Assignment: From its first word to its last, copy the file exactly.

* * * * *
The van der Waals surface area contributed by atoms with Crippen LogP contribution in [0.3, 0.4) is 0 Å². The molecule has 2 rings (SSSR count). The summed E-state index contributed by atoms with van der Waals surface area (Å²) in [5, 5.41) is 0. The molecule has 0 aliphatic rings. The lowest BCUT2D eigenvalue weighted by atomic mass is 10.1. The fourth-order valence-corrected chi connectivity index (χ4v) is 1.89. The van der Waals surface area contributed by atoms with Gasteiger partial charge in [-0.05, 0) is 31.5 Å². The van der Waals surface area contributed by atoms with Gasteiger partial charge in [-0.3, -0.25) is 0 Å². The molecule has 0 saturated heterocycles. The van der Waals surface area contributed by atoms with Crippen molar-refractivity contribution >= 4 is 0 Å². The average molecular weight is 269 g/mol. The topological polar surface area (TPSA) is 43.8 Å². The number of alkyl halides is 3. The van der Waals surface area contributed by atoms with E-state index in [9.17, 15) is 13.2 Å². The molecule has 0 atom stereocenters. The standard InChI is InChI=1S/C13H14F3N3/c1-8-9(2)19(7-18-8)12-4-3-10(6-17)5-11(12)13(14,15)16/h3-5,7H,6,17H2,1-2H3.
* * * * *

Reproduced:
The van der Waals surface area contributed by atoms with Crippen LogP contribution in [0.3, 0.4) is 0 Å². The molecule has 2 rings (SSSR count). The summed E-state index contributed by atoms with van der Waals surface area (Å²) in [5, 5.41) is 0. The molecule has 0 aliphatic rings. The lowest BCUT2D eigenvalue weighted by atomic mass is 10.1. The fourth-order valence-corrected chi connectivity index (χ4v) is 1.89. The van der Waals surface area contributed by atoms with Gasteiger partial charge in [-0.05, 0) is 31.5 Å². The van der Waals surface area contributed by atoms with Gasteiger partial charge in [-0.3, -0.25) is 0 Å². The molecule has 0 saturated heterocycles. The van der Waals surface area contributed by atoms with Crippen molar-refractivity contribution >= 4 is 0 Å². The average molecular weight is 269 g/mol. The topological polar surface area (TPSA) is 43.8 Å². The number of alkyl halides is 3. The van der Waals surface area contributed by atoms with E-state index in [9.17, 15) is 13.2 Å². The molecule has 0 atom stereocenters. The standard InChI is InChI=1S/C13H14F3N3/c1-8-9(2)19(7-18-8)12-4-3-10(6-17)5-11(12)13(14,15)16/h3-5,7H,6,17H2,1-2H3.